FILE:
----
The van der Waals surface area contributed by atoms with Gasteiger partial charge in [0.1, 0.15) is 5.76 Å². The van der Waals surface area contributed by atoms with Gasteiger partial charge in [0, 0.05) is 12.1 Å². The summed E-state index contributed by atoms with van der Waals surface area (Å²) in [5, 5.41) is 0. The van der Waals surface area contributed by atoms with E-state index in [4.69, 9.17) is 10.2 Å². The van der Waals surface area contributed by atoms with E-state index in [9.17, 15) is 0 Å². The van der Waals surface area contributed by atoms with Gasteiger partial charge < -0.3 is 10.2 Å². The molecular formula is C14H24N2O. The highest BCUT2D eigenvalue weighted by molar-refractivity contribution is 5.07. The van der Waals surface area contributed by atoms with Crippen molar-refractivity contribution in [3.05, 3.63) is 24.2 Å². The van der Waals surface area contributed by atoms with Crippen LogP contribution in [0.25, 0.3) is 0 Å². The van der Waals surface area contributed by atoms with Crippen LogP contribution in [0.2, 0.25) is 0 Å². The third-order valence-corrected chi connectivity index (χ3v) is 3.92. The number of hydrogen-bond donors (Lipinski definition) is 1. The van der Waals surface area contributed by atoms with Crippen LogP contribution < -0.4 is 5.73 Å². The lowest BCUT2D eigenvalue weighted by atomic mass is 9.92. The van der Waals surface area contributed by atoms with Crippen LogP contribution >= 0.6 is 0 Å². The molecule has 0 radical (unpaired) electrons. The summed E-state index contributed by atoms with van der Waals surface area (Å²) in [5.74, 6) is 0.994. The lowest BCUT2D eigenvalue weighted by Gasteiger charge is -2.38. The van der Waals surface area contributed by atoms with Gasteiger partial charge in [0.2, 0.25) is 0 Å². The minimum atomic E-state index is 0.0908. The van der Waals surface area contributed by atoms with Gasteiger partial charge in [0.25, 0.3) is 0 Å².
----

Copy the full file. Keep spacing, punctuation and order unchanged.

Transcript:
The van der Waals surface area contributed by atoms with Gasteiger partial charge in [0.1, 0.15) is 5.76 Å². The van der Waals surface area contributed by atoms with Gasteiger partial charge in [0, 0.05) is 12.1 Å². The summed E-state index contributed by atoms with van der Waals surface area (Å²) in [5, 5.41) is 0. The van der Waals surface area contributed by atoms with E-state index in [4.69, 9.17) is 10.2 Å². The van der Waals surface area contributed by atoms with E-state index in [9.17, 15) is 0 Å². The van der Waals surface area contributed by atoms with Gasteiger partial charge < -0.3 is 10.2 Å². The molecular formula is C14H24N2O. The highest BCUT2D eigenvalue weighted by molar-refractivity contribution is 5.07. The van der Waals surface area contributed by atoms with Crippen molar-refractivity contribution in [3.05, 3.63) is 24.2 Å². The van der Waals surface area contributed by atoms with Crippen LogP contribution in [0.25, 0.3) is 0 Å². The van der Waals surface area contributed by atoms with Crippen LogP contribution in [0.2, 0.25) is 0 Å². The third-order valence-corrected chi connectivity index (χ3v) is 3.92. The number of hydrogen-bond donors (Lipinski definition) is 1. The van der Waals surface area contributed by atoms with Crippen LogP contribution < -0.4 is 5.73 Å². The lowest BCUT2D eigenvalue weighted by atomic mass is 9.92. The van der Waals surface area contributed by atoms with Crippen LogP contribution >= 0.6 is 0 Å². The molecule has 0 radical (unpaired) electrons. The summed E-state index contributed by atoms with van der Waals surface area (Å²) in [5.74, 6) is 0.994. The lowest BCUT2D eigenvalue weighted by Gasteiger charge is -2.38. The van der Waals surface area contributed by atoms with Gasteiger partial charge in [0.2, 0.25) is 0 Å². The minimum atomic E-state index is 0.0908. The van der Waals surface area contributed by atoms with Gasteiger partial charge in [0.25, 0.3) is 0 Å².